Assessing physical features is one way of determing the relatedness of organisms.
When assessing similar physcial features a homologous structure should be looked for: this is two structures of similar arrangement of component parts and a similar developmental origin, but a different function.
E.G. the Pentadactyl limb of the vertebrate
Its basic structure is common to the four terrestrial vertebrates: amphibians, mammals, reptiles and birds, but they all have different functions (e.g. grasping, flying).
This provides an example of divergent evolution: a structure of a common ancestor has evolved.
Analogous structures are structures of similar shape and function, but a different developmental origin.
E.G. Butterfly, sparrow and a bat.
These three organisms all have wings, however, one is an insect, one is a bird and one is a mammal, and so they do not share a recent common ancestor. Instead, their ancestors must have adapted to similar environmental conditions and evolved wings.
This is an example of convergent evolution: the structure has evolved a similar shape and function, but comes from a different environmental origin.
During the course of evolution when one species evolves to form another, the new species will have slight differences in the base sequences of its DNA. Over time, this species will accumulate more differences in its DNA base sequences. Therefore, the more closely related two species are, the greater the similarity in their DNA base sequences.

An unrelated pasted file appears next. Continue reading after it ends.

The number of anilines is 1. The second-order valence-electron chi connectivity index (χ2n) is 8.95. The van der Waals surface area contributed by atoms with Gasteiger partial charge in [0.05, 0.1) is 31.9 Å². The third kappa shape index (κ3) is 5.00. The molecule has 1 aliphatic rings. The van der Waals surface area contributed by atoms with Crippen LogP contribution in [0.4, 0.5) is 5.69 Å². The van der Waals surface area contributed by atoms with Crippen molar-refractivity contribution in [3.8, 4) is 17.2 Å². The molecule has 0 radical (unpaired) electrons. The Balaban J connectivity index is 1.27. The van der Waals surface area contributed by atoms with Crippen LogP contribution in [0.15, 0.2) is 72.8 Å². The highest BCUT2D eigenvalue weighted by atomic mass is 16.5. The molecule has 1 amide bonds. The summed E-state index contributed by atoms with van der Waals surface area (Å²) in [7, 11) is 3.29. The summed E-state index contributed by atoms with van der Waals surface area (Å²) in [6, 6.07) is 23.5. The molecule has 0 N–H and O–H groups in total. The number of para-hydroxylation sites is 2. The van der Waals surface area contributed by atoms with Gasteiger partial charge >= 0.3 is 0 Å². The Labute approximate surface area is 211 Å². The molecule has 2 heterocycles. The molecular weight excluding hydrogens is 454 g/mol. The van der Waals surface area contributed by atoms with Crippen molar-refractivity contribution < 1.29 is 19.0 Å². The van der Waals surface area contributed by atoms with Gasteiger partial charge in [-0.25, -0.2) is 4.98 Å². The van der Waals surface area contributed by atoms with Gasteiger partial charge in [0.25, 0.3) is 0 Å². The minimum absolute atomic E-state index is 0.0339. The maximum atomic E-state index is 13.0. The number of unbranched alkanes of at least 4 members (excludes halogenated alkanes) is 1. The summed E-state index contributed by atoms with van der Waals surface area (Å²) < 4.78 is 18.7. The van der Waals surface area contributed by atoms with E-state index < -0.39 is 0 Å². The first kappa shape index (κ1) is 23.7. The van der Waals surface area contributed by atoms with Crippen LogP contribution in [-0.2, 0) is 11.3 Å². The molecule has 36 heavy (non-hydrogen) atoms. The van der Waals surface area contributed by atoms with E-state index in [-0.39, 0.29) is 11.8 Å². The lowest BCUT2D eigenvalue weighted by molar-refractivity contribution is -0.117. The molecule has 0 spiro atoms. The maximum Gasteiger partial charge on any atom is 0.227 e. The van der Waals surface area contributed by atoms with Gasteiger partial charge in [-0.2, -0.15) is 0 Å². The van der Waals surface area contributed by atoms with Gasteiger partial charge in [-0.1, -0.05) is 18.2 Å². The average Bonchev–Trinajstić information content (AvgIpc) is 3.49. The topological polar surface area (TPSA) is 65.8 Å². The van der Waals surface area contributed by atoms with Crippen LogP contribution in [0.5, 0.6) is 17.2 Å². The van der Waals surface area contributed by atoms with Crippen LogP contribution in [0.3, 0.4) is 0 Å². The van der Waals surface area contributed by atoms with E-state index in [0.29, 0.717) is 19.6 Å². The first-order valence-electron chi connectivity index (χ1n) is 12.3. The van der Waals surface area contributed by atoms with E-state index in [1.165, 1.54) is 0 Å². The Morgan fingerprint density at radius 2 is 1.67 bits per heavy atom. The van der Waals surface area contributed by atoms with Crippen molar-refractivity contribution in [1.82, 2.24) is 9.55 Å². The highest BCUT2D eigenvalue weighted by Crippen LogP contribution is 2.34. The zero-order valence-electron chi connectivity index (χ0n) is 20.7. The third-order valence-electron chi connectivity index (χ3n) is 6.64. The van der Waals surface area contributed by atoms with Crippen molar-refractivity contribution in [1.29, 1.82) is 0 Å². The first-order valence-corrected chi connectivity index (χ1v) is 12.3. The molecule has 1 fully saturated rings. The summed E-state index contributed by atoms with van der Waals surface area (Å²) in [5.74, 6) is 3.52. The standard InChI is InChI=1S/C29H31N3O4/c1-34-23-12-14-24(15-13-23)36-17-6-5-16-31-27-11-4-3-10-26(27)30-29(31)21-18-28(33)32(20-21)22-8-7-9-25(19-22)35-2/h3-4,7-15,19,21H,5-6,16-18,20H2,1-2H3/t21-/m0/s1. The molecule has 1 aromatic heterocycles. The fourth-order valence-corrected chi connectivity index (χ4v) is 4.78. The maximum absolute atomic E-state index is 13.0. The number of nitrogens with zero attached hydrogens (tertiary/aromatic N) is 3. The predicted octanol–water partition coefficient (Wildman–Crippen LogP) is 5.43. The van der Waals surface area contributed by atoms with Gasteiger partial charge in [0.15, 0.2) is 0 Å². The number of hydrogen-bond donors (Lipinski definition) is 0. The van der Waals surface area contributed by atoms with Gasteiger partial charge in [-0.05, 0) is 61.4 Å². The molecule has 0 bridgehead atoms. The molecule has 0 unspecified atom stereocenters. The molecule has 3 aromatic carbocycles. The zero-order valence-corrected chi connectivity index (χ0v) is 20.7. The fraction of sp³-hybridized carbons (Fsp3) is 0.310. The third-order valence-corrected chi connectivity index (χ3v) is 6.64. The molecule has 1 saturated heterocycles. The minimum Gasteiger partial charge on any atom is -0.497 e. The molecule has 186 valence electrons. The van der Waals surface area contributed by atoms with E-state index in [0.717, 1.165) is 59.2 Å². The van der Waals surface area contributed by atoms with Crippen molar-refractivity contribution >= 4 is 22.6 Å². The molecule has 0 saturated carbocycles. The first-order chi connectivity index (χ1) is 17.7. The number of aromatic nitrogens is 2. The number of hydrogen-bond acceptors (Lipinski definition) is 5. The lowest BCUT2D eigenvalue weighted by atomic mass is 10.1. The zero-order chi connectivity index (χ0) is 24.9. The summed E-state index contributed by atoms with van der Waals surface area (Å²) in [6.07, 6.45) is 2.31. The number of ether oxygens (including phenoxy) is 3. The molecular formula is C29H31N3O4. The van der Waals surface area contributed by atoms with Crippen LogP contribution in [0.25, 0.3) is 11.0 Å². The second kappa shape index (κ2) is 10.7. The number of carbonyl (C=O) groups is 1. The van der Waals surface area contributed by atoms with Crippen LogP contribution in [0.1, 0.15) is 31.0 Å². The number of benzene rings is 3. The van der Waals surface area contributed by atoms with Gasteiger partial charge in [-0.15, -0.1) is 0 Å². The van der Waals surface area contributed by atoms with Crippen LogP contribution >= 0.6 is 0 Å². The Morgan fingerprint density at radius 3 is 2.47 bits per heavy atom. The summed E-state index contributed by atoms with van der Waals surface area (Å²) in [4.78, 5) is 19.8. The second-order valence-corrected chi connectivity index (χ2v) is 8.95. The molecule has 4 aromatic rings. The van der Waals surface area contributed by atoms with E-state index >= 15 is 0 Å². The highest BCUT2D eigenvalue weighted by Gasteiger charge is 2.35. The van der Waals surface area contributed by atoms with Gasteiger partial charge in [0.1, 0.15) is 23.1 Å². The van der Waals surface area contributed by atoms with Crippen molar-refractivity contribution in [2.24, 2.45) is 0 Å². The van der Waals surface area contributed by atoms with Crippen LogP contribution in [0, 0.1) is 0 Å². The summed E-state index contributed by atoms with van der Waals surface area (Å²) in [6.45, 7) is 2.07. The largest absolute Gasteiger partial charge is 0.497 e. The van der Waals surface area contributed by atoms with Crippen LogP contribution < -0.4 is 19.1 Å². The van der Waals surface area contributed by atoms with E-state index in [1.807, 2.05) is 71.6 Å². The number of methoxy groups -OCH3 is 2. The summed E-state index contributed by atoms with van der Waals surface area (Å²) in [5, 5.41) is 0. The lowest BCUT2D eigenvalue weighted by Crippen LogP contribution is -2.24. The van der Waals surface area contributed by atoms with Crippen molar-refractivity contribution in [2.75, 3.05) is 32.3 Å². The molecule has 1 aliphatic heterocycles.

DNA analysis allows for us to correct mistakes made in classification due to convergent evolution.
The relatedness of two organisms can be determined by coimparing the DNA base sequences of two species through DNA hybridisation.
The DNA from the two organisms is extractd, separated, split into fragments and then mixed. Any DNA with complimentary base pairs will hybridise to form a DNA double helix. Therefore, the greater the number of hybrid DNA helicases, the more closely related two species are.
Amino Acid sequencing
The amino acid sequence of a protein is determined by the DNA base sequences. Therefore, the amino acid sequences of a specific protein of two organisms can be compared. The greater the similarity in the sequences, the more closely related the two species are.
The antigens of one species can be mixed with specific antibodies from another species. These will react to form a precipitate. Therefore, the more closely related two species are, the more the antigens and antibodies that will react and so the volume of precipitate produced will be greater.